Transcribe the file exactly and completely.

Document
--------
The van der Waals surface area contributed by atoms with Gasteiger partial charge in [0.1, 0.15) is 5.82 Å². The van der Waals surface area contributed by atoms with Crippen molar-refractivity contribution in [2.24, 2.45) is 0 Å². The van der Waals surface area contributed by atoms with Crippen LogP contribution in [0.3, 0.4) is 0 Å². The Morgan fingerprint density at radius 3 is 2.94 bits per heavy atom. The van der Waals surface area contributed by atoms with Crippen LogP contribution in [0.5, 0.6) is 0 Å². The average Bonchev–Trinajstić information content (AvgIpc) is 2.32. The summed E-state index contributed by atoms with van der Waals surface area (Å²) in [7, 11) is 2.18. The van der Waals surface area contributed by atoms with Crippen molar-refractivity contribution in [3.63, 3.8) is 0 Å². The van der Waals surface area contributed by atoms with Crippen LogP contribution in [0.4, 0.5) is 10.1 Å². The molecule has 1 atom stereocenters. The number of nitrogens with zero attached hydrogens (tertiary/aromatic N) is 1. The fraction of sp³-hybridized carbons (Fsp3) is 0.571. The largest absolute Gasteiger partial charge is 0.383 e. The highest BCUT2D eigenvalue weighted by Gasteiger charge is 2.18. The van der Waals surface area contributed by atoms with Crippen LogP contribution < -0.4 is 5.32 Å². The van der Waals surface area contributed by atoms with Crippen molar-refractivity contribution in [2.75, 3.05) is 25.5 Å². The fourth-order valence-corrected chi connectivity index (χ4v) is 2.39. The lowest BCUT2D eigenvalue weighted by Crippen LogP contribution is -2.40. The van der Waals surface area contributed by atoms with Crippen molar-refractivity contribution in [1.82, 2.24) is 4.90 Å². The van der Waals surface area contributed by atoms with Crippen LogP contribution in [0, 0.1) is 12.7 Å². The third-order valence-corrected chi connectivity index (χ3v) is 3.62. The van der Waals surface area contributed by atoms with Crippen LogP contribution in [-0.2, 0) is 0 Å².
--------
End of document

The van der Waals surface area contributed by atoms with Gasteiger partial charge in [0.1, 0.15) is 5.82 Å². The van der Waals surface area contributed by atoms with Crippen molar-refractivity contribution in [2.24, 2.45) is 0 Å². The van der Waals surface area contributed by atoms with Crippen LogP contribution in [0.3, 0.4) is 0 Å². The Morgan fingerprint density at radius 3 is 2.94 bits per heavy atom. The van der Waals surface area contributed by atoms with Crippen LogP contribution in [0.5, 0.6) is 0 Å². The average Bonchev–Trinajstić information content (AvgIpc) is 2.32. The summed E-state index contributed by atoms with van der Waals surface area (Å²) in [7, 11) is 2.18. The van der Waals surface area contributed by atoms with Crippen molar-refractivity contribution in [3.63, 3.8) is 0 Å². The van der Waals surface area contributed by atoms with Crippen LogP contribution in [0.4, 0.5) is 10.1 Å². The molecule has 1 atom stereocenters. The number of nitrogens with zero attached hydrogens (tertiary/aromatic N) is 1. The fraction of sp³-hybridized carbons (Fsp3) is 0.571. The largest absolute Gasteiger partial charge is 0.383 e. The highest BCUT2D eigenvalue weighted by Gasteiger charge is 2.18. The van der Waals surface area contributed by atoms with Crippen LogP contribution < -0.4 is 5.32 Å². The van der Waals surface area contributed by atoms with Crippen molar-refractivity contribution in [2.75, 3.05) is 25.5 Å². The fourth-order valence-corrected chi connectivity index (χ4v) is 2.39. The lowest BCUT2D eigenvalue weighted by Crippen LogP contribution is -2.40. The van der Waals surface area contributed by atoms with Crippen molar-refractivity contribution in [1.82, 2.24) is 4.90 Å². The van der Waals surface area contributed by atoms with Crippen LogP contribution in [0, 0.1) is 12.7 Å². The third-order valence-corrected chi connectivity index (χ3v) is 3.62. The van der Waals surface area contributed by atoms with Crippen LogP contribution in [-0.2, 0) is 0 Å².